As an architect the study of spaces and its qualities has been an important topic for me. The environment around us is of great significance for the emotional, spiritual and intellectual development of every human being. The physical aspects of the spaces we live in, the built form and the internal structure of our dwellings, adequate space, light, warmth, and comfort are central to the quality of our daily lives and affect the quality of social relations. Buildings shape lives, without resorting to what is termed architectural determinism, I think we are products of these environments, which influence wider social outcomes, including health and education.

A: How does the notion of disruption come into your works and what does it mean to capture it for you?
In contrast to natural places, which are shaped by the constant rhythm of nature, the history of buildings is very often formed by disruption. The interventions of its inhabitants or users create traces, which overlay each other during the years, and can be read as archaeological layers. Those layers, which exist in a physical sense, illustrate in a comprehensible way a framework, in which changes have taken place. However, the actual experience of a certain place emerges in our minds caused by its aura, and it is the aura of these spaces which I try to perceive through images.

A: There is a sense of ethereality within your photographs – of stillness and calm – why is it that you wish to document this?
I grew up in a city, which together with its environs has reached a dimension of approximately 22 million inhabitants. The permanent confrontation with noise and chaos, which are attributes of such a place, generated my desire to search for silence and tranquillity. My search led me to places that have something in common, namely silence and the absence of human beings. During my childhood our home was dominated by silence and I started to value it. This private environment at home was always in contrast to the external reality, where noise, chaos and the bombardment of images reigned everywhere. I became interested in silence itself. Our contemporary thinking about silence sees it as an absence or a lack of speech or sound – a negative condition. Instead I identified an interior dimension of silence, a sort of stillness of heart and mind, which is not a void but a rich space.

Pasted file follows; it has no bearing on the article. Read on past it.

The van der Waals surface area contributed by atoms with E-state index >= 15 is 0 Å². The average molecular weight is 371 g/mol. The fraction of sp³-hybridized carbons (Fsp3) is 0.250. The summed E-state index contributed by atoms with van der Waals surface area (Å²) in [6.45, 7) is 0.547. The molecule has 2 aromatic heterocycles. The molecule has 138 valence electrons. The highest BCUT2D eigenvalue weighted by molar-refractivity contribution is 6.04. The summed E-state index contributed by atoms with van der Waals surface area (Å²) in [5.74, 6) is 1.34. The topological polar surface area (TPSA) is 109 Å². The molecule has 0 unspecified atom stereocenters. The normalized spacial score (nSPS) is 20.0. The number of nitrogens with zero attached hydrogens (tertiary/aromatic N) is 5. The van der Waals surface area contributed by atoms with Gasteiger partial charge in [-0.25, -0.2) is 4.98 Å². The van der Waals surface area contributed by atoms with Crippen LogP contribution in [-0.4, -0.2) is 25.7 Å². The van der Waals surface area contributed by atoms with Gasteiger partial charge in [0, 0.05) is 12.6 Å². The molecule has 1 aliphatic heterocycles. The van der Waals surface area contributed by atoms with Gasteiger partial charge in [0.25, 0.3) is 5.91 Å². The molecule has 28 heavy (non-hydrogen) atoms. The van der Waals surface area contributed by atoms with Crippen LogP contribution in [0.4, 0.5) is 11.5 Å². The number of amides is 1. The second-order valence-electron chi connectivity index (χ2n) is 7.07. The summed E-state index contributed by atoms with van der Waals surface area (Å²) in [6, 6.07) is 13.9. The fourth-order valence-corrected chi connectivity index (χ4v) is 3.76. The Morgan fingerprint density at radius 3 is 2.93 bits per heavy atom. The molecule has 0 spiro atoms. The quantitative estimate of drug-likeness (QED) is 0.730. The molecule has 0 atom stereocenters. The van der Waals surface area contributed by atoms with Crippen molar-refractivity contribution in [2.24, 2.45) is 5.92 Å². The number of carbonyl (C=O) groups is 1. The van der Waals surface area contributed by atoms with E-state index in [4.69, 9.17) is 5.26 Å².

A: You seem to keep your compositions under the impression they have been untouched by humanity for a long time, including the lighting or footprints you leave behind as a photographer. How do you approach the lighting for each piece and how does it contribute to the work as a whole?
Light is what allows us to see and it is crucial in photography. It is what shapes every object, it creates depth and colour or highlights a subject. Lighting determines not only brightness and darkness, but also tone, mood and the atmosphere. The source your light is coming from has a huge impact on how it falls on your subject. Side lighting produces a far more interesting light, as it shows the shape of the subject much more and cast it partially. Rembrandt or the Dutch masters are effective common examples of this lighting type. I work with natural light conditions, which gives, in my view, a true experience of space and time.

A: What do you have coming up in terms of projects or exhibitions?
GTR: Right now I’m having an exhibition in the city of Krakow, a wonderful city, in a small gallery in the Jewish neighborhood of Kazimierz. I am currently working also on my first book, with the title Silence, which I hope to be able to publish next year.

1. #28 from the Silence diptych. Courtesy of Gabriela Torres-Ruiz.